The Scarlet Tanager is widespread during the summer in most of the eastern U.S. and lower parts of Canada. Spending winters in northern South America it migrates through southern states to breed in deciduous and mixed deciduous-coniferous forests.
While many North American bird species are in decline, few groups are in as steep a drop as the grassland species. Further reading on the topic can help provide focus on the scary details and the steps being taken to help.
When I learned about Honey Run Highlands, I kept this place in mind as it is much closer to home for me. Some bird species are easier to come by in the southern parts of Ohio. Honey Run Highlands is not way south but south enough. In the earlier part of May I took a day off work and made the trip specifically to see a Prairie Warbler. I did get to see that and more.
On World Migratory Bird Day 2020, I look out my window at falling snow. Ohio residents are limiting travel due to pandemic restrictions and getting outdoors as much as possible while safely practicing social distancing. WCAS is doing its part to keep the celebration alive through their media. I've compiled seasonal bird photos from my years as an Ohio resident. I hope you enjoy them and get to see these celebrities outdoors soon for yourself!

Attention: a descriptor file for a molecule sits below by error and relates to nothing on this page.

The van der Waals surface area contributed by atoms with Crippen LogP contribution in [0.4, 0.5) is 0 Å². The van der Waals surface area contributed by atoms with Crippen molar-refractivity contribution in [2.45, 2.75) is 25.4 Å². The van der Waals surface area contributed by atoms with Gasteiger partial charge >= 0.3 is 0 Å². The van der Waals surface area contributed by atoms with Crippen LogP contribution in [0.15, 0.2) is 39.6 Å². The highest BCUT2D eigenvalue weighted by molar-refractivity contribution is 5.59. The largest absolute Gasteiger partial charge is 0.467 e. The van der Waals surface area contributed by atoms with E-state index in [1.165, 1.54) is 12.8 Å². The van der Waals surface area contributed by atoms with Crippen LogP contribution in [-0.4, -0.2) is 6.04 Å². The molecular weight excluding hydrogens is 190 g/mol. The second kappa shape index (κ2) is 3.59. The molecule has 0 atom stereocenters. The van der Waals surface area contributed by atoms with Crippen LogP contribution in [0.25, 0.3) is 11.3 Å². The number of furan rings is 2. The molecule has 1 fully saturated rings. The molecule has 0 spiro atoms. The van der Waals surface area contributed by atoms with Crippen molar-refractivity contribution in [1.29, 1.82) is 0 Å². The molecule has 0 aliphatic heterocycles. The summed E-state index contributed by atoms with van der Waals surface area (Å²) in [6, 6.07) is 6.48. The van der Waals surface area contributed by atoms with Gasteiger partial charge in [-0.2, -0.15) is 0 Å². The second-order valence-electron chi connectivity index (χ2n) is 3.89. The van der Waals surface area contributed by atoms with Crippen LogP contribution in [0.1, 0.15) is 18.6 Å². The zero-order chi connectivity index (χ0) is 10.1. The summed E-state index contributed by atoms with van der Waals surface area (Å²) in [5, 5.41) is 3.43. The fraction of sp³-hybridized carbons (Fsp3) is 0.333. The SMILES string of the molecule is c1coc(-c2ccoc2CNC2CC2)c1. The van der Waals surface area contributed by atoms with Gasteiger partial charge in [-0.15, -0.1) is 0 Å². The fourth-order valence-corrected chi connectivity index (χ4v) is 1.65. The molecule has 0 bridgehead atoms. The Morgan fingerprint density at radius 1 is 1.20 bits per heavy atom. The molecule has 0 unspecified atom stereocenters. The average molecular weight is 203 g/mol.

American Robins in the winter seem so much more deeply hued - a charcoal colored head which makes the white markings on the throat and around the eye more noticeable, the gray of the back and wings, and the rusty red breast and belly. The feathers are crisp and fresh. As the wings fold, I admire how the feathers align and overlap. Perfect.
Nature has to confront things, they have enemies who work together to solve a specific problem. What biomimicry does is it teaches collaboration, it teaches systems thinking. And that is different than what we think of as humans most of the time. And once we get our brains together on a cumulative basis, it’s amazing what we can go ahead and solve.